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Bill Slightly Extends Statute Of Limitations For Child Sex Crimes

Brandon Smith
IPB News

Legislation changed and approved by a Senate committee Tuesday makes an incremental step to give more time to prosecute child sex crimes.

But the original bill went a lot further.

Current law says child sex crimes must be prosecuted before the victim turns 31 years old. The new bill slightly extends that. It says if new evidence – DNA, an audio or video recording, or a confession – is discovered after the victim turns 31, the crime can be prosecuted within five years of that evidence coming out.

Rape, Abuse and Incest National Network (RAINN) Vice President Camille Cooper says that’s a good step.

“It’s important that prosecutors and law enforcement have more time … when there is enough evidence,” Cooper says.

But the bill originally eliminated the statute of limitations entirely for child sex crimes and rape. That’s what Joy Ryder still wants. She is a sexual assault victim who came forward after the statute of limitations expired.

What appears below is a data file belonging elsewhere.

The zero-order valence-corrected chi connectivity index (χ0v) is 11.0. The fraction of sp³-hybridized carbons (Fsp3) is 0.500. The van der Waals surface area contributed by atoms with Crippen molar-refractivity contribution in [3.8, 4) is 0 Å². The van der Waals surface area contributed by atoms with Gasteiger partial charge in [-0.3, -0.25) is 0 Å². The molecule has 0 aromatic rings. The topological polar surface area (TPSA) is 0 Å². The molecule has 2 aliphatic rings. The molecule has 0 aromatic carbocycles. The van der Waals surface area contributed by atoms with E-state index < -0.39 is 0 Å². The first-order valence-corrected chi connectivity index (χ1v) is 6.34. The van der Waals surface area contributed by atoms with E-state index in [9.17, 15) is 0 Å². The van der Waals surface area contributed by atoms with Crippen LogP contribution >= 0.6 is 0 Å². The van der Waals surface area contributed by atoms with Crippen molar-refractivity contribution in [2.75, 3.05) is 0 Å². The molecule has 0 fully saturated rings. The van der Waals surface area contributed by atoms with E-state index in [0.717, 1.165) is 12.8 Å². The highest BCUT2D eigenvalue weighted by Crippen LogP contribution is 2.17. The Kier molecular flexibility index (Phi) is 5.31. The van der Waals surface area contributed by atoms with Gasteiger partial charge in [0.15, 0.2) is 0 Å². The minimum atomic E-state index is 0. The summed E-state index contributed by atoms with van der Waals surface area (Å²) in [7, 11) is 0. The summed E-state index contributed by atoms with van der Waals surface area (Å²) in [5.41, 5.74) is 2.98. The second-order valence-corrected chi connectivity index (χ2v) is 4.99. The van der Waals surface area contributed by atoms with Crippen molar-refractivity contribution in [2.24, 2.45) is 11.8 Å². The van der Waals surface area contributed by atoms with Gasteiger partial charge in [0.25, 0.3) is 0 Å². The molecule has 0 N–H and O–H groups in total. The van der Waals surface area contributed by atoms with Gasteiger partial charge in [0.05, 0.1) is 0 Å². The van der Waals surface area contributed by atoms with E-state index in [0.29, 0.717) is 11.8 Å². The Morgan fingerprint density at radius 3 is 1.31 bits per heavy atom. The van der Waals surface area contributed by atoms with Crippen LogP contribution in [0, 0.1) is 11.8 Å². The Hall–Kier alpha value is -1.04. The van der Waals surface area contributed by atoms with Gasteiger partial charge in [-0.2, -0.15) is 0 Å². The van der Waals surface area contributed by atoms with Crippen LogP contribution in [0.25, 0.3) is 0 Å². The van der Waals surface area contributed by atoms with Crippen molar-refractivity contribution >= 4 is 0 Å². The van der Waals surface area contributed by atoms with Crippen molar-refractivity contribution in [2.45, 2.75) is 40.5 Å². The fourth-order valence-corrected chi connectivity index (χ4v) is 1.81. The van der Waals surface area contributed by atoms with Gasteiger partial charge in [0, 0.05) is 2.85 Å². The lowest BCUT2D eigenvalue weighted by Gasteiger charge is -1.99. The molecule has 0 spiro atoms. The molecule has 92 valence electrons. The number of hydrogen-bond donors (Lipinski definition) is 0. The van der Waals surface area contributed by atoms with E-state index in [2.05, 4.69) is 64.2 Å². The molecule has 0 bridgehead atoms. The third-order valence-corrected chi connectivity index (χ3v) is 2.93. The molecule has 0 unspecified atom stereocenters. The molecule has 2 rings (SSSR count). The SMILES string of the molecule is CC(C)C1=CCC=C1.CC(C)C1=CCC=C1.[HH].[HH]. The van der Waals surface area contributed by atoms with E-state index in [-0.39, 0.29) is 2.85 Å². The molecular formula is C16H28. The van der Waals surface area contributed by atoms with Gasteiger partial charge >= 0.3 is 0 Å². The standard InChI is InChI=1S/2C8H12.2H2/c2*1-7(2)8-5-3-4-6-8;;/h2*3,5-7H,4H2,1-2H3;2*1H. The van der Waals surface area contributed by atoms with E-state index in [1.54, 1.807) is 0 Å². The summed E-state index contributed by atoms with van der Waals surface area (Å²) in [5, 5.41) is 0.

“That’s what they need," Ryder says. "That gives them hope of justice no matter how far it is down the road.”

Eliminating the statute of limitations couldn’t get support in committee.

Contact Brandon at or follow him on Twitter at @brandonjsmith5.

Brandon Smith is excited to be working for public radio in Indiana. He has previously worked in public radio as a reporter and anchor in mid-Missouri for KBIA Radio out of Columbia. Prior to that, he worked for WSPY Radio in Plano, Illinois as a show host, reporter, producer and anchor. His first job in radio was in another state capitol, in Jefferson City, Missouri, as a reporter for three radio stations around Missouri. Brandon graduated from the University of Missouri-Columbia with a Bachelor of Journalism in 2010, with minors in political science and history. He was born and raised in Chicago.